Y'all are great - answering questions for me. I would like to add a little clarification and insight to our manufacturing and product release cycle:
We here in San Francisco are still blessed to have a somewhat vibrant garment district still alive. It is nothing compared to what it used to be (during the tech boom in the 90's, all the sew shops got booted from the factories because tech companies and loft developers sent the square foot prices of commercial property through the roof) but there are still 20 sew shops going strong.
I work with a small factory called Fashion Apparel. It is a family owned business that owns the building it operates out of, and has been sewing there for the last 44 years. There is one cutter and 12 seamstresses and 2 quality control ladies that handle all of our production.
Being that the factory is two miles from our office, we have a lot of control over production. So much so, that once fabric arrives, I can turn a new style around in about one week. Because we have these capabilities, we push ourselves quite hard to release 5 new styles of shirts every week. We usually do about 30-40 units in each color way (6-7 units in our most popular sizes - 38, 40, 42).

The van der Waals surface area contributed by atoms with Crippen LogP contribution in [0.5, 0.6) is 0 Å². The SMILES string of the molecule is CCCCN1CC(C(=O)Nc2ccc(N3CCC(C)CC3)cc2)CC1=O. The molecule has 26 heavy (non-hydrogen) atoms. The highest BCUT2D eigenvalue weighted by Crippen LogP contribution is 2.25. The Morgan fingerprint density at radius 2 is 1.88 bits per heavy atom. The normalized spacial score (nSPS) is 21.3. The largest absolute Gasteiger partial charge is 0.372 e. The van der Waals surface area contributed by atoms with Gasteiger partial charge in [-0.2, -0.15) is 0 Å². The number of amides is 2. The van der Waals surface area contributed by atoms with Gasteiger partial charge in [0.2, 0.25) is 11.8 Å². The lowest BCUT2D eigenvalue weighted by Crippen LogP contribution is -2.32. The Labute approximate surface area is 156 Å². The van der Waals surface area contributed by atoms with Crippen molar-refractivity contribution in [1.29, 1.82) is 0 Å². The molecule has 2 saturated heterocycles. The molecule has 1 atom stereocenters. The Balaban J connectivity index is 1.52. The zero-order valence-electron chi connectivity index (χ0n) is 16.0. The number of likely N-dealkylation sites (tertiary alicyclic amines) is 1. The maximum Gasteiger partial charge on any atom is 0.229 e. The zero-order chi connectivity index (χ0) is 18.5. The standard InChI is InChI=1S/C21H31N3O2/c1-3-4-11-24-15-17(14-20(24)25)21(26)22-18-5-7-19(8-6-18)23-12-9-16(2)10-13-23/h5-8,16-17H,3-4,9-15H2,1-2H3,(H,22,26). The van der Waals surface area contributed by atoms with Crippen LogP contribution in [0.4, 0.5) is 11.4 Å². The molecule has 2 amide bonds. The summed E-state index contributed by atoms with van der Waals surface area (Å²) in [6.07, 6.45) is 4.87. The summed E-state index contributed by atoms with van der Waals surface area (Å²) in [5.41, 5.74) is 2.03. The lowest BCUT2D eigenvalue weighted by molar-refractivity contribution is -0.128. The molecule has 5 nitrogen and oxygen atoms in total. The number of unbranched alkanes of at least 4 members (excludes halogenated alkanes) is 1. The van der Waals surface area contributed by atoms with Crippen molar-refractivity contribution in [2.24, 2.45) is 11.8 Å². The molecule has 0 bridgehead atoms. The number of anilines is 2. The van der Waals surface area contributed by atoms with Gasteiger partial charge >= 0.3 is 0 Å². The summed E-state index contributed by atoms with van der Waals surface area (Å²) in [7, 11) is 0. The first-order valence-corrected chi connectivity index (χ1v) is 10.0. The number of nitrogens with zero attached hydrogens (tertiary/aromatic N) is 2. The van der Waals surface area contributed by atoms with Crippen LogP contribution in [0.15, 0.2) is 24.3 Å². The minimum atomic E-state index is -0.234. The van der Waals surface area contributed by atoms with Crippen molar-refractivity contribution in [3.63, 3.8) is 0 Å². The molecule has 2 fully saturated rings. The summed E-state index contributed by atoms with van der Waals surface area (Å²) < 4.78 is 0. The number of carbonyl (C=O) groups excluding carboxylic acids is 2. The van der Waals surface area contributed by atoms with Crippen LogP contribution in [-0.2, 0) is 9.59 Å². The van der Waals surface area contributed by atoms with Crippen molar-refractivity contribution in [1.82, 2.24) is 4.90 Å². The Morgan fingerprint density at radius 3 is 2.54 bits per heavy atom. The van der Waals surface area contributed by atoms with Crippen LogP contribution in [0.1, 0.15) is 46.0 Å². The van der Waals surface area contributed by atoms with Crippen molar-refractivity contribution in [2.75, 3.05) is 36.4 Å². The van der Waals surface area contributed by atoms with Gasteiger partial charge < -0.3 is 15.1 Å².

Since things are selling out in a day or two in our popular sizes, we are going to start in increase the size of our runs to about 60 shirts in each color way of each release.
I will give you a heads up - next week we are releasing a collection of khadi shirts. Khadi is an incredibly soft and lightweight hand loomed Indian cotton. The stuff is downright incredible - in terms of heat of the summer wear, it puts linnen to shame. Moreover, the price per yard of Khadi is significantly more than we we are usually willing to spend, but this stuff is so incredible, we could not pass on the opportunity.
I will post some pictures of the shirts on the forum later this week.
As always, ask any questions about materials, fabrics and construction that you might have. I am very proud of what we do and how we do it and want to make the manufacturing and design process as transparent as possible.